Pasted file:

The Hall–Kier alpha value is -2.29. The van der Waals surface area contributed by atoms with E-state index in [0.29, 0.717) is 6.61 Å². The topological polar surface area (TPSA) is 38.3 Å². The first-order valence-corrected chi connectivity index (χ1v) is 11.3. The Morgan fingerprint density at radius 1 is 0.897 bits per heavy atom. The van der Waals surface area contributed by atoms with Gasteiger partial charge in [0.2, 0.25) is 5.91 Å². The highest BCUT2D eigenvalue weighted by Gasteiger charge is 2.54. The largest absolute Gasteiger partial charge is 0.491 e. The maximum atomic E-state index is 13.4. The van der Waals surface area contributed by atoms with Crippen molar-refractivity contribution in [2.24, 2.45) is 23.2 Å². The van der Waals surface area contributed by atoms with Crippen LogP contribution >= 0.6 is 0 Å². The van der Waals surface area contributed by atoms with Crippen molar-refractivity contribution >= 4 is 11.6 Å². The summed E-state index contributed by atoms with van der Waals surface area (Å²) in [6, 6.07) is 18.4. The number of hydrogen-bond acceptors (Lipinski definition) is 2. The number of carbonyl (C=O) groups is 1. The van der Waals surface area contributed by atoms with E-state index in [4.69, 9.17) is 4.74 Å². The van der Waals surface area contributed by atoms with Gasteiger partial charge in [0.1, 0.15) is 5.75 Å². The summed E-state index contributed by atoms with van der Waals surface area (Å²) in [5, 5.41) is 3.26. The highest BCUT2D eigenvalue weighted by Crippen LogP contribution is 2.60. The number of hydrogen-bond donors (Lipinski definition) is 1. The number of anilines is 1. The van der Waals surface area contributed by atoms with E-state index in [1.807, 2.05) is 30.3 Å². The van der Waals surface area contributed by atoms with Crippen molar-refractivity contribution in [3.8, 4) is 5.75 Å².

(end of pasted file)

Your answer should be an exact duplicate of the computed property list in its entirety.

The Hall–Kier alpha value is -2.29. The van der Waals surface area contributed by atoms with E-state index in [0.29, 0.717) is 6.61 Å². The topological polar surface area (TPSA) is 38.3 Å². The first-order valence-corrected chi connectivity index (χ1v) is 11.3. The Morgan fingerprint density at radius 1 is 0.897 bits per heavy atom. The van der Waals surface area contributed by atoms with Gasteiger partial charge in [0.2, 0.25) is 5.91 Å². The highest BCUT2D eigenvalue weighted by Gasteiger charge is 2.54. The largest absolute Gasteiger partial charge is 0.491 e. The maximum atomic E-state index is 13.4. The van der Waals surface area contributed by atoms with Crippen molar-refractivity contribution in [2.24, 2.45) is 23.2 Å². The van der Waals surface area contributed by atoms with Crippen LogP contribution >= 0.6 is 0 Å². The van der Waals surface area contributed by atoms with Crippen molar-refractivity contribution >= 4 is 11.6 Å². The summed E-state index contributed by atoms with van der Waals surface area (Å²) in [6, 6.07) is 18.4. The number of hydrogen-bond acceptors (Lipinski definition) is 2. The number of carbonyl (C=O) groups is 1. The van der Waals surface area contributed by atoms with E-state index in [4.69, 9.17) is 4.74 Å². The van der Waals surface area contributed by atoms with Gasteiger partial charge in [0.1, 0.15) is 5.75 Å². The summed E-state index contributed by atoms with van der Waals surface area (Å²) in [5, 5.41) is 3.26. The highest BCUT2D eigenvalue weighted by Crippen LogP contribution is 2.60. The number of hydrogen-bond donors (Lipinski definition) is 1. The number of anilines is 1. The van der Waals surface area contributed by atoms with E-state index in [1.807, 2.05) is 30.3 Å². The van der Waals surface area contributed by atoms with Crippen molar-refractivity contribution in [3.8, 4) is 5.75 Å².